Wednesday, March 21, 2012

New Album Review: Frederick The Great: Music for the Berlin Court

This new album by the Akademie Für Alte Musik celebrates the tercentenary of the birth ofKing Frederick the Great (1713 - 1786) with some choice repertoire. Since Frederick’s court was an epicenter of high-end music making there’s lots of interesting composers to chose from and the ensemble has made some daring choices.  Rather than perform generic Quantz and Benda flute pieces, the ensemble has wisely programmed music by Johann Gottlieb Graun, Christoph Nichelmann and Carl Philipp Emmanuel Bach and a flute sonata by the King himself.

Johann Gottlieb Graun, the older brother of the better-known opera composer Carl Heinrich Graun, has two works on the recording. The elder Graun’s Ouvertüre and Allegro is a pleasing sinfonia-like piece with an extended French overture in dotted rhythms, bustling fugue and second movement Allegro that’s memorable for its solo oboe writing. The King’s court was known for its gamba players so Graun’s Concerto for Viola da Gamba isn’t such an anomaly (apparently Graun wrote five gamba concertos). Gambist Jan Freiheit plays the solo part with fleet fingers in the churning outer movements and sensitivity in the expressive Adagio. Another under the radar composer, Bach student Christoph Nichelmann, is represented by a Concerto for Harpsichord (one of 20 that he wrote). The keyboard part, played with brio on the fortepiano by Raphael Alpermann, is virtuosic and certainly places the concerto at the crossroads of the Baroque and Classical eras, particularly in the lovely song-like Adagio.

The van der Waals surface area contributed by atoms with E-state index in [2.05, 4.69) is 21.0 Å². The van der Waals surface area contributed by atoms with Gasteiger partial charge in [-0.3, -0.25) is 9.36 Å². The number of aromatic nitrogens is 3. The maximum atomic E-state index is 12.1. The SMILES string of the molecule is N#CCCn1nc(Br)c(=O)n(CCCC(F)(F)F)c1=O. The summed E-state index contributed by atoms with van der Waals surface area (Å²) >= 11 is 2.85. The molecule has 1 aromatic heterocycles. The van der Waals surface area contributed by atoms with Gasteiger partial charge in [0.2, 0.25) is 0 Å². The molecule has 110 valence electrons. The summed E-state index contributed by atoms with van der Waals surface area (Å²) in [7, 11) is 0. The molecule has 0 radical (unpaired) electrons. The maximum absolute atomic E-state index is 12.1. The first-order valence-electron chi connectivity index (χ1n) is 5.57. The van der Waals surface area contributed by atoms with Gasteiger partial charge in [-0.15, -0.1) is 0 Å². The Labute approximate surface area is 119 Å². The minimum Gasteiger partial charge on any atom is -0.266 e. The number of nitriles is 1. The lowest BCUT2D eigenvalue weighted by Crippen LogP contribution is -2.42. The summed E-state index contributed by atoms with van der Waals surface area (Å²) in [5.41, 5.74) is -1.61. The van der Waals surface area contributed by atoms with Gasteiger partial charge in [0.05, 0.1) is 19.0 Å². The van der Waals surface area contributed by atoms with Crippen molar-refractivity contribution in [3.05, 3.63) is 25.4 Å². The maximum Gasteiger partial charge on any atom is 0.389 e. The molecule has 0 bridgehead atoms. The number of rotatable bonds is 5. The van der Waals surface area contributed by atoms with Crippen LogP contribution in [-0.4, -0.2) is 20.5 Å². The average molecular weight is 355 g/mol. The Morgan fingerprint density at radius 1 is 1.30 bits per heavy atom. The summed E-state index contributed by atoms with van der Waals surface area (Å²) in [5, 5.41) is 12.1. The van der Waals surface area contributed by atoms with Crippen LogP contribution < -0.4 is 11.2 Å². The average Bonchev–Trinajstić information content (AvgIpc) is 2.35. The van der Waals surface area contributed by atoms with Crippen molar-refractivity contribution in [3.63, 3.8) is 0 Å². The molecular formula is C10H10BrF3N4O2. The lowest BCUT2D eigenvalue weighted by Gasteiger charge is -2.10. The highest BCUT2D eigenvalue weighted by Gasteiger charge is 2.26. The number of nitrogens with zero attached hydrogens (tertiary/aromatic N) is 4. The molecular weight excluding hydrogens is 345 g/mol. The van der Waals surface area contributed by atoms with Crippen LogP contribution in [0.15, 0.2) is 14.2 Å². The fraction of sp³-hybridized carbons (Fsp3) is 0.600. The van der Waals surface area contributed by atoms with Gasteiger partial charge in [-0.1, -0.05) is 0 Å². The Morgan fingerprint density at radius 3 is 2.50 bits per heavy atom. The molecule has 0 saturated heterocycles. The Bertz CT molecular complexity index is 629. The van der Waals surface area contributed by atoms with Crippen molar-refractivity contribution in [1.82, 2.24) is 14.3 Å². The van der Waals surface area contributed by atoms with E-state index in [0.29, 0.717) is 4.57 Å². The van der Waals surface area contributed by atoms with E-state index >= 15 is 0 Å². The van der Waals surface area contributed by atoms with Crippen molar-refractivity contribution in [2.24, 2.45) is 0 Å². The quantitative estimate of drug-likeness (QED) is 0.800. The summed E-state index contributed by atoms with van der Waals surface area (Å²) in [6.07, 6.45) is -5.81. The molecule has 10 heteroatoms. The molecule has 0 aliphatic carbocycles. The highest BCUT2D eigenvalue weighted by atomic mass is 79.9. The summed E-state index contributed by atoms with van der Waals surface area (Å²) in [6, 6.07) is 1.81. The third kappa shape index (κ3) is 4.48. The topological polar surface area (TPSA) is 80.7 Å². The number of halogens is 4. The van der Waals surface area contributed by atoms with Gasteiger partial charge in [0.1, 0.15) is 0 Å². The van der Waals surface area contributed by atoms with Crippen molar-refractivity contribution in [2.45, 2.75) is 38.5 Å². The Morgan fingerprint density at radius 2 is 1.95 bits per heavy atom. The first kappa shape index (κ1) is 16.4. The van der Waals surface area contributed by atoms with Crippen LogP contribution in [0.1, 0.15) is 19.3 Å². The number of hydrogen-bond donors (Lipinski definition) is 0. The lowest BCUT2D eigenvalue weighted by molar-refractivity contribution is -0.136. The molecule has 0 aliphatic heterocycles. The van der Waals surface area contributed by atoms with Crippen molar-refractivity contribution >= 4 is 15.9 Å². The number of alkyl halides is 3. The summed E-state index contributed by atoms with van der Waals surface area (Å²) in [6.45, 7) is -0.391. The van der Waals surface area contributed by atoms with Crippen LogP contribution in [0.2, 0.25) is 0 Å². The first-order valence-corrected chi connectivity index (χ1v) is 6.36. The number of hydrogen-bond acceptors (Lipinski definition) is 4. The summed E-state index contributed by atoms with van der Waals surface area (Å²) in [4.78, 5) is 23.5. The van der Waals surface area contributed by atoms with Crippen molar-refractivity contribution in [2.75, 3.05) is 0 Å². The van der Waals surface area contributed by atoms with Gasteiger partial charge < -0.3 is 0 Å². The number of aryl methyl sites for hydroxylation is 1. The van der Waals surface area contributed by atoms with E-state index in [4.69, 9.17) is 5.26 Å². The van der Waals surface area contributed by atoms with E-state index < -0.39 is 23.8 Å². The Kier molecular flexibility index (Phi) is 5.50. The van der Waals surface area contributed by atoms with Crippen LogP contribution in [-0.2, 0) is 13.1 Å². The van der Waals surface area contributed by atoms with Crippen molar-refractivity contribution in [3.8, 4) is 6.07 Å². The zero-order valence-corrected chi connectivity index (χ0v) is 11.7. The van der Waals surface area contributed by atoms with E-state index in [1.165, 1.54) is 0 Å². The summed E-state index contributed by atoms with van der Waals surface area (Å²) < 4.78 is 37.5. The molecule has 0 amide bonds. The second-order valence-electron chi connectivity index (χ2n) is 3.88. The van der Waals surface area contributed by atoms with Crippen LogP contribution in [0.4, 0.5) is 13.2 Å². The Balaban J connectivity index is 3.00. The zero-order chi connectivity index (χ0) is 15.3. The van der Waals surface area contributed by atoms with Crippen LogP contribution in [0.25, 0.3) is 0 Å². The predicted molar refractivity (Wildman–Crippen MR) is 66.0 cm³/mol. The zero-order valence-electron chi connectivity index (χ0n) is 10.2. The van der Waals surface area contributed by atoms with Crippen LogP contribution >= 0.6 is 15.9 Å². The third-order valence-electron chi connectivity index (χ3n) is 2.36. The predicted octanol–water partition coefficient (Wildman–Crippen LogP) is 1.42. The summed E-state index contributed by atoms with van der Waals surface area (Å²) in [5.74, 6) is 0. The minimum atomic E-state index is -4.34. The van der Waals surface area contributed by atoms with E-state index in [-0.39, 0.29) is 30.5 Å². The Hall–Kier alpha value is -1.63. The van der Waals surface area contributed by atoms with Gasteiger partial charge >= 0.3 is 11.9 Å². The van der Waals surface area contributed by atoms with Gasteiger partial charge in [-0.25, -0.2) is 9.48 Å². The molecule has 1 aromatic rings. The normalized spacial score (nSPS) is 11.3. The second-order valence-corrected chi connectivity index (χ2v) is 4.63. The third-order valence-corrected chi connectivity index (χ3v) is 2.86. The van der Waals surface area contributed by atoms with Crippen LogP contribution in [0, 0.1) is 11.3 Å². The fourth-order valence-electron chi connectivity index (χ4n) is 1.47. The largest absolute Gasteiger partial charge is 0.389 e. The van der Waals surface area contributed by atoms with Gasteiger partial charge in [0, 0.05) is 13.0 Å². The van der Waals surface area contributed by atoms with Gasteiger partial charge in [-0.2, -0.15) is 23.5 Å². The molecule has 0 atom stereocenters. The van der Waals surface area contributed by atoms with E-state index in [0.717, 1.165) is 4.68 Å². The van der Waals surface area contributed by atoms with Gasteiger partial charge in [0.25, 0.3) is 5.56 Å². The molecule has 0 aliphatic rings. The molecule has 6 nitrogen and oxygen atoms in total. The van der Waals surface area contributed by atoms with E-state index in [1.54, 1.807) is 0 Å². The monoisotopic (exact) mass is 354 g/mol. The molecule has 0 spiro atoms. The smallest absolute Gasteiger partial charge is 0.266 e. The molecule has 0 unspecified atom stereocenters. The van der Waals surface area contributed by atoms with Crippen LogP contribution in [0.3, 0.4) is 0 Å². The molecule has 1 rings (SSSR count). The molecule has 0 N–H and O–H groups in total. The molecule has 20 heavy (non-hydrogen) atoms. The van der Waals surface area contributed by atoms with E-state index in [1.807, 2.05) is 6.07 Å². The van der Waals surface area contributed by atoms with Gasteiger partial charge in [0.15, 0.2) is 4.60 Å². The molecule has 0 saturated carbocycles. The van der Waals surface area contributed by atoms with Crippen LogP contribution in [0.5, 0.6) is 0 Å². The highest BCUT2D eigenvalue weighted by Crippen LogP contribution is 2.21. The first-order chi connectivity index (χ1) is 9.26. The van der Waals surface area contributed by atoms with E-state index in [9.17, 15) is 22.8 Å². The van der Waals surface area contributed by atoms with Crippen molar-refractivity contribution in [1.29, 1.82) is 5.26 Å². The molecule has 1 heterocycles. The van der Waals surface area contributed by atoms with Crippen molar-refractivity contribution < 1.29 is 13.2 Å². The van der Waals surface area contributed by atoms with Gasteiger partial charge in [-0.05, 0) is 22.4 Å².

Standing on more familiar ground is Frederick the Great’s Flute Sonata, a work that rises a bit above the average because of the first movement’s alternating recitative and arioso passages. Christoph Huntgeburth’s warm and woody tone is nicely supported by Alpermann. The biggest name at Frederick’s court was that most ungrateful of Bach’s sons (read James Gaines’ An Evening in the Palace of Reason for more details) Carl Philipp Emmanuel. C.P.E.’s Sinfonie No. 1 is in the orthodox three-movement form but it’s the impressive writing for winds (flutes, oboes, bassoon) and brass (horns)  that make the piece a stand out.
Akademie Für Alte Musik perform without a conductor and are in typically strong form. The precision of the playing in the driving opening Allegro of the C.P.E. Sinfonie and the crisply dotted rhythms of the Graun Ouvertüre speak highly of the skills of the concertmasters Stephan Mai and Georg Kallweit. All in all, this is a terrific recording that sheds new light on the court of the most musical of royals.

Click to sample and buy the album 

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